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Management Scholar Proposes Better Way to Develop Effective Leaders

Study Identifies Leader’s Mindset as Key to Success

 
Ryan Gottfredson

Ryan Gottfredson, assistant professor of management at Cal State Fullerton, is pioneering a new path in leadership research— a focus on mindsets. His work, recently highlighted in Harvard Business Review, could fundamentally change leadership training and development.

In his study, "Exploring Why Leaders Do What They Do: An Integrative Review of the Situation-Trait Approach and Situation-Encoding Schemas," Gottfredson applied the latest findings from psychology and neuroscience to leadership research and concluded that the best way to develop effective leaders is to improve their mindsets.

This approach diverges from traditional leadership study which focuses on the traits that a leader needs to have and the behaviors they should employ. Gottfredson believes the mindset approach provides a richer understanding of leadership because it takes both leaders' personalities and the situations around them into account.

The Workings Inside Leaders' Brains
Why leaders do what they do is only partly based on their personality. Using a psychological framework called the Cognitive-Affective Processing System, Gottfredson explains that how leaders express themselves in a given situation is based on the specific cues they absorb. The brain interprets (encodes) specific situational cues which in turn triggers parts of the personality and drives a response.

Gottfredson continues, "This explains why leaders express themselves differently in contrasting situations, and why different leaders might respond distinctly even when exposed to similar situations. It also says that when the situational cues are the same, the leader tends to have a similar reaction." 

The crux of the CAPS framework is the 'encoder,' better known as one's mindset. It is the mental lens through which one sees and interprets the world.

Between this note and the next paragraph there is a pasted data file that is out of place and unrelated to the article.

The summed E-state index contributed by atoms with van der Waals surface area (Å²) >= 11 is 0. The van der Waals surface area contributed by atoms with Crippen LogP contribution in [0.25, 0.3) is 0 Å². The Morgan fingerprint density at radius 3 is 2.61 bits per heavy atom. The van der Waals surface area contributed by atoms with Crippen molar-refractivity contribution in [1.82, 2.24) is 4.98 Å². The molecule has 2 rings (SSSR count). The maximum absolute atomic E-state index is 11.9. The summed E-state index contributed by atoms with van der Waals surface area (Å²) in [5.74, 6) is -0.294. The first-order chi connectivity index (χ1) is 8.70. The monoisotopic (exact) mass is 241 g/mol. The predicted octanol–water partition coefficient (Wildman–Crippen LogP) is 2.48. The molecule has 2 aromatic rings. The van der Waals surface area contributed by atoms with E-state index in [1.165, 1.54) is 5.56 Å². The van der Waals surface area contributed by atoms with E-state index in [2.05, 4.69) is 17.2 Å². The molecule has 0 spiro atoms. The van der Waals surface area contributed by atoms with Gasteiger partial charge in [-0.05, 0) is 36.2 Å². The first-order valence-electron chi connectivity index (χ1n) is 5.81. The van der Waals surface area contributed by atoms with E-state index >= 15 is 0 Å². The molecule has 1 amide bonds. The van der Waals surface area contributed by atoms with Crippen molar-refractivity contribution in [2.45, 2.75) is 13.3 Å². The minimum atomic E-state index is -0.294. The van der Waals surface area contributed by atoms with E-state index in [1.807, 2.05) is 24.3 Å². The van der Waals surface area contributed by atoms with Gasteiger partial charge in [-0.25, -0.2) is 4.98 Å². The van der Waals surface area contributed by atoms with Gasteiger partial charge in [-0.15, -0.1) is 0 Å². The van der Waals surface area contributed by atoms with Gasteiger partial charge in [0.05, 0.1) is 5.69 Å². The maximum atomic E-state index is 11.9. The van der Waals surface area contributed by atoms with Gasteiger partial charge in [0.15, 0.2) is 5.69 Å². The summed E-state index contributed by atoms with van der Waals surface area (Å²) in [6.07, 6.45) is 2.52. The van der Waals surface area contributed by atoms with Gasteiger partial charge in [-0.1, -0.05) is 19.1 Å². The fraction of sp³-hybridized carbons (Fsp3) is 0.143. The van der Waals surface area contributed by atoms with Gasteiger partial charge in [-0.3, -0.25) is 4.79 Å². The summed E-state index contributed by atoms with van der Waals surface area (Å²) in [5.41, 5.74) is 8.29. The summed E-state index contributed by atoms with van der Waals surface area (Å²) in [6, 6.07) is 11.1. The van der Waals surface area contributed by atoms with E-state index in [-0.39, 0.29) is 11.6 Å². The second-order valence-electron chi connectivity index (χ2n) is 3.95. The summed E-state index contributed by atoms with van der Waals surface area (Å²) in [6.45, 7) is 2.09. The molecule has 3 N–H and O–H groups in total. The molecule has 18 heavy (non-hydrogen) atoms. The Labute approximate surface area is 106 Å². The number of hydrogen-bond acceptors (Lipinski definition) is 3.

"Mindsets dictate what leaders pay attention to, how they process information and how they behave," Gottfredson explains. "Mindsets make it clear why two leaders with the same traits — say extroversion and charisma — can react to a situation in completely different ways." 

He continues, "In reality, mindsets are neural connections in our brain that are primed to fire when specific cues are detected. As the neural connections strengthen, so does the automatic and habitual reaction. This can lead to a speedy reaction but also biases and being closed off to alternative perspectives."

The Four Mindsets
Gottfredson describes four mindset areas, all of which fall on a continuum:

  1. Growth versus fixed: Believing that one is able (growth) versus unable (fixed) to change one's talents, abilities or intelligence

  2. Learning versus performance: Being motivated to increase one's competence (learning) versus being motivated to gain favorable judgments or avoid negative judgments about one's competence (performance)

  3. Open versus closed: Being open versus closed to the ideas and suggestions of others

  4. Promotion versus prevention: Seeking to gain and win versus seeking not to lose

The optimal mindset configuration for effective leadership is growth, learning, open and promotion. For people who don't naturally fall into those mindsets, the good news is that they can shift theirs along the continua with simple interventions such as group discussions, short writing assignments or video trainings.

"It's like going to the gym for your brain," Gottfredson says. "A relatively small intervention can have short-term effects, and with continued practice, it rewires your brain and your behavior."

For more information on mindsets, read Gottfredson's study online at Leadership Quarterly and take the free mindset assessment on his website.

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